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stant post in June, 1861, he learned of the secession of Tennessee.
Sending in his resignation, he repaired to Richmond, where he was commissioned colonel of the Ninth Alabama regiment, July 9, 1861.
On the 21st of October of the same year he was commissioned brigadier-general and placed in command of the Third Alabama, First Mississippi and First Virginia regiments and a battery.
At Williamsburg this brigade bore a prominent part.
At Seven Pines, Wilcox commanded two brigades, and at Gaines' Mill three—his own, Featherston's and Pryor's. Some of the hardest and most brilliant fighting of this day was done by this command.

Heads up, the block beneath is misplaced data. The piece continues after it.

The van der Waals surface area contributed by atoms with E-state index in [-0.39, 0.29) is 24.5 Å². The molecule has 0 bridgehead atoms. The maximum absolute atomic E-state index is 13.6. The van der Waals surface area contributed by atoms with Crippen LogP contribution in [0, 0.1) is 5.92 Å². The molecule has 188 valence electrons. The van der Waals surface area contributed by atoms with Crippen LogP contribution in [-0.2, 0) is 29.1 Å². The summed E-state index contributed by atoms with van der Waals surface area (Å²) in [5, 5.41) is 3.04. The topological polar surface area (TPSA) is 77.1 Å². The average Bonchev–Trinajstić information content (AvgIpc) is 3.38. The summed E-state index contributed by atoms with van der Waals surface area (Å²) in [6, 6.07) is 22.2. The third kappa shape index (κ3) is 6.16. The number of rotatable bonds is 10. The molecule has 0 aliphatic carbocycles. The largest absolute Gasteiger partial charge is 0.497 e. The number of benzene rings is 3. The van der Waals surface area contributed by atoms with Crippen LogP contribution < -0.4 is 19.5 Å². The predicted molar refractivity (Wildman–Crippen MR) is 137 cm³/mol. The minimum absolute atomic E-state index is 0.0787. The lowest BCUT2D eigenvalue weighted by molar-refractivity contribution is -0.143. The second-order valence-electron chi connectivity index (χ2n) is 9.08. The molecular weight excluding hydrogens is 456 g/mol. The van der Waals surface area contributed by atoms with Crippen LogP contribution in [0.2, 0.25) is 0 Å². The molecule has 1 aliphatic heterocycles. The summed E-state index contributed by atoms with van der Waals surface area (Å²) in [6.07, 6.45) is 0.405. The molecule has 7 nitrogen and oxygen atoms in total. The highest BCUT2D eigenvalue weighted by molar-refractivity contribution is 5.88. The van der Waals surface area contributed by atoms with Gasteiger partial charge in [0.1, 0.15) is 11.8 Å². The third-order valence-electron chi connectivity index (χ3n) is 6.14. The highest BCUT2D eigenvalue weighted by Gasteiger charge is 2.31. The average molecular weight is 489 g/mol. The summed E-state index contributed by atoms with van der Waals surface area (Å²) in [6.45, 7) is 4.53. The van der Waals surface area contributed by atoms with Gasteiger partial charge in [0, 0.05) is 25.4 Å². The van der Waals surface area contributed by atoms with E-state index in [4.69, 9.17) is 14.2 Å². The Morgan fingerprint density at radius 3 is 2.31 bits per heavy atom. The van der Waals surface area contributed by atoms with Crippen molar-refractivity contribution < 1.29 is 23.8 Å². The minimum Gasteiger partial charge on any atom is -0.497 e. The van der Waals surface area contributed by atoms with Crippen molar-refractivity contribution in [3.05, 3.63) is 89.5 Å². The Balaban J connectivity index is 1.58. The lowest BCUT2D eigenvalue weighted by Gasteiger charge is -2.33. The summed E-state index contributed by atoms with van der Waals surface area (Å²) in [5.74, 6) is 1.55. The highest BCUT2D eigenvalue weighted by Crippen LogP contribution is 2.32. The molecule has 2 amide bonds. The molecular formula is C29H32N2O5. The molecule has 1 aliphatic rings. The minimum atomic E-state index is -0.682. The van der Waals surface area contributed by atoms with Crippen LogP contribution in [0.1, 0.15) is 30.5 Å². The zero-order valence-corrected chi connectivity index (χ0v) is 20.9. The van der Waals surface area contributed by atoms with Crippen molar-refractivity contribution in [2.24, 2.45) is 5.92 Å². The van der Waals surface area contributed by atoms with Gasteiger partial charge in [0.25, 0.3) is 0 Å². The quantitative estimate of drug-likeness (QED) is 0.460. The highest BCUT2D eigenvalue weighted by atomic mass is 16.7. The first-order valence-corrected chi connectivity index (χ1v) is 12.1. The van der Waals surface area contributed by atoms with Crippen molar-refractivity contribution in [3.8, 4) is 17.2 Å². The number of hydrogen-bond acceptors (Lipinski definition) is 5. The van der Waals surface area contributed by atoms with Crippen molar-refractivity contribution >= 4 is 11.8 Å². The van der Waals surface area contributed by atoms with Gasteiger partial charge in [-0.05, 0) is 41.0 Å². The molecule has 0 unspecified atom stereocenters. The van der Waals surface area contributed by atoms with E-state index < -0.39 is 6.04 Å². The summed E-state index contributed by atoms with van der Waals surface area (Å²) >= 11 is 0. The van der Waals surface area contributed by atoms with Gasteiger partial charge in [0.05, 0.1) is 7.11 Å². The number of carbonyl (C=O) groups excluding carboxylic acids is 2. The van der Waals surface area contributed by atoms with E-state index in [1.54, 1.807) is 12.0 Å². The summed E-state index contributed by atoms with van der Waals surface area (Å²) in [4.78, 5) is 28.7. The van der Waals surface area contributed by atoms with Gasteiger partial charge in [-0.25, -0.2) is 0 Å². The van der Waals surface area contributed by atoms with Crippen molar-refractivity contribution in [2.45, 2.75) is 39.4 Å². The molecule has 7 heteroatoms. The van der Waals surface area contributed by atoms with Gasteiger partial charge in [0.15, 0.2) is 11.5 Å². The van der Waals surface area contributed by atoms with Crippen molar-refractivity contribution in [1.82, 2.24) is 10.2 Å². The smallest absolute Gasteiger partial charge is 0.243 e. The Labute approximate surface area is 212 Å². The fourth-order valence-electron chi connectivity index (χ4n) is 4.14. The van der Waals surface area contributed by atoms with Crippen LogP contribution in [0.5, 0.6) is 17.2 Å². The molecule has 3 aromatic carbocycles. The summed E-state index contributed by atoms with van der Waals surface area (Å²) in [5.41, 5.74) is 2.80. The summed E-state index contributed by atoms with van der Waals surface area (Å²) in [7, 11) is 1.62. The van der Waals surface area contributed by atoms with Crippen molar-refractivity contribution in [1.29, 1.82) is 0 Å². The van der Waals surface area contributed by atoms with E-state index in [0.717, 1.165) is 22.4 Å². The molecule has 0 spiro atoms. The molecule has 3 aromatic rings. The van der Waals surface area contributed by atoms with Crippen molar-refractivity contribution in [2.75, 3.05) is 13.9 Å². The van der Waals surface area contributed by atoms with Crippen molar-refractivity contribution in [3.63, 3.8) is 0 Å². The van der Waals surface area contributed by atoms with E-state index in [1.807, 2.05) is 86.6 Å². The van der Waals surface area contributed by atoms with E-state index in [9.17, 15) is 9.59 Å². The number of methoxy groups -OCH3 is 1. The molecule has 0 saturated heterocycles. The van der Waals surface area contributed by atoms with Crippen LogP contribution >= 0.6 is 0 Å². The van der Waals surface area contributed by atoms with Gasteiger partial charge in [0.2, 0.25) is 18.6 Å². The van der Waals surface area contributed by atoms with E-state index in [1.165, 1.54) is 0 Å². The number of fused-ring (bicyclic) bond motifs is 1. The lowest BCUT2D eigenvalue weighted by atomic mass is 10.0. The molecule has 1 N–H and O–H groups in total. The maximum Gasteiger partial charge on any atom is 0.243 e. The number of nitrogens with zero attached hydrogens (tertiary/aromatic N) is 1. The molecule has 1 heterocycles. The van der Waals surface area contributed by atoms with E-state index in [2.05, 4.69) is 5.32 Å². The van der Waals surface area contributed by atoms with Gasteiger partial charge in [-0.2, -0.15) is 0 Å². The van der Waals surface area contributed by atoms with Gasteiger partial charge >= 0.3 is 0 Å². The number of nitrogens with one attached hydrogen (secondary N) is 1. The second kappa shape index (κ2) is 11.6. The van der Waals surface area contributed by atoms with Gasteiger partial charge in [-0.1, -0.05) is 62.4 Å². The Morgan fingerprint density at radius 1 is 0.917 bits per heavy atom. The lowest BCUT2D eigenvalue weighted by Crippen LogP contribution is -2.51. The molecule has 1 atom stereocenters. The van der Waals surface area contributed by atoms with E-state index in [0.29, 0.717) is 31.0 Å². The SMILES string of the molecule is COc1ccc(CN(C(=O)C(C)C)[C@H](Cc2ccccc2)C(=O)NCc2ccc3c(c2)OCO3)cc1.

At Frayser's Farm other laurels were won. In this fight nearly every regimental officer in Wilcox's command was killed, and Wilcox himself had his clothing pierced by six bullets.
The loss in Wilcox's brigade was heavier in the Seven Days battle than that of any other brigade in Longstreet's division.
Wilcox did not happen to have such a difficult part to perf